Guillermo del Toro’s Cabinet of Curiosities Boasts a Master’s Standards | TV/Streaming

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Rupert Grint stars in Catherine Hardwicke’s “Dreams in the Witch House,” as a 1930s man who seeks to connect with his twin sister Epperley years after she died. Despite the intrigue from its casting (including Nia Vardalos and DJ Qualls), this visually drab story of grief and haunted spaces only has its punchiness to keep it interesting—it constantly shifts and tries to raise the stakes. But this one is also guilty of being the most plain, its ideas about denying grief only more memorable because the rat ain’t no ordinary rat. 

Making his long-anticipated next project after “Mandy,” Panos Cosmatos turns “Cabinet of Curiosities” into his own unmistakable toy box of fixations; his short “The Viewing” is full of the ingredients that have made him a fascinating sci-fi horror storyteller, even with “Mandy” and “Beyond the Black Rainbow” to his name. Starring Charlyne Yi, Eric Andre, and Peter Weller, the short dabbles in the same austere, atmospheric storytelling of Cosmatos’ previous work, focusing on strange exchanges accompanied by a rich synthesizer score (courtesy here of Daniel Lopatin). The short’s haziness can make it drag, but it’s long into its duration before one wonders just what the hell is actually going to happen. Plus, Cosmatos creates a hypnotic effect by shooting on film, garnering soft yellow light and heavy shadows on Weller’s face, while making for a respite from numbing digital crispness that other “Cabinet of Curiosities” installments can suffer from.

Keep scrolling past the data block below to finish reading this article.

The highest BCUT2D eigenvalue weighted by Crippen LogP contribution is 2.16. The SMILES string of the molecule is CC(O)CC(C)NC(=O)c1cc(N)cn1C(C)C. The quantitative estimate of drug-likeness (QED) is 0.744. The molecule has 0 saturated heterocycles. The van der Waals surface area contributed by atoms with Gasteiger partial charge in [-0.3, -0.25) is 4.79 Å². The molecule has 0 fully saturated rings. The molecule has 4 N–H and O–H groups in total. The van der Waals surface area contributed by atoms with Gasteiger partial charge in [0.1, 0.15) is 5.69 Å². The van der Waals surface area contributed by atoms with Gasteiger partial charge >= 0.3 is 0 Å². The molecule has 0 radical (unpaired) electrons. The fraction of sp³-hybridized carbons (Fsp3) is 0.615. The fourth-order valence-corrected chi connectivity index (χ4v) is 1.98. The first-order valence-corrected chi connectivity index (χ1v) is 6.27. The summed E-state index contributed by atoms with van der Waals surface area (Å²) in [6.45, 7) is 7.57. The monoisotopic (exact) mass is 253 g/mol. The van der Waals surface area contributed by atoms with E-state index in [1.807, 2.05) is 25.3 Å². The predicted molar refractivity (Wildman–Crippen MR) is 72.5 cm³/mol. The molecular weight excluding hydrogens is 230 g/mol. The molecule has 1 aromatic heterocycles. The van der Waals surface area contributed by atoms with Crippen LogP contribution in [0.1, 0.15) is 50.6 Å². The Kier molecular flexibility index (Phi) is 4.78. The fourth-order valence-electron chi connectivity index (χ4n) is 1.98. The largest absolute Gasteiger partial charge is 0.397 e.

The last installment, at least for this “season” of “Cabinet of Curiosities,” depicts a married couple who share a love for studying dunlin birds, but have grown apart after a tragedy they can’t talk about. That emotional burden is a large part of the slow burn in “The Murmuring” which director Jennifer Kent actualizes as a gothic story with saturated costumes and peaceful wide shots of the two studying the mysterious group actions of birds. Based on a short story by Del Toro (with Kent adapting the teleplay), the short goes for the heart with its scenes of a tense marriage, which are more striking than the horror beats and bumps in the night that Kent eventually relies on.


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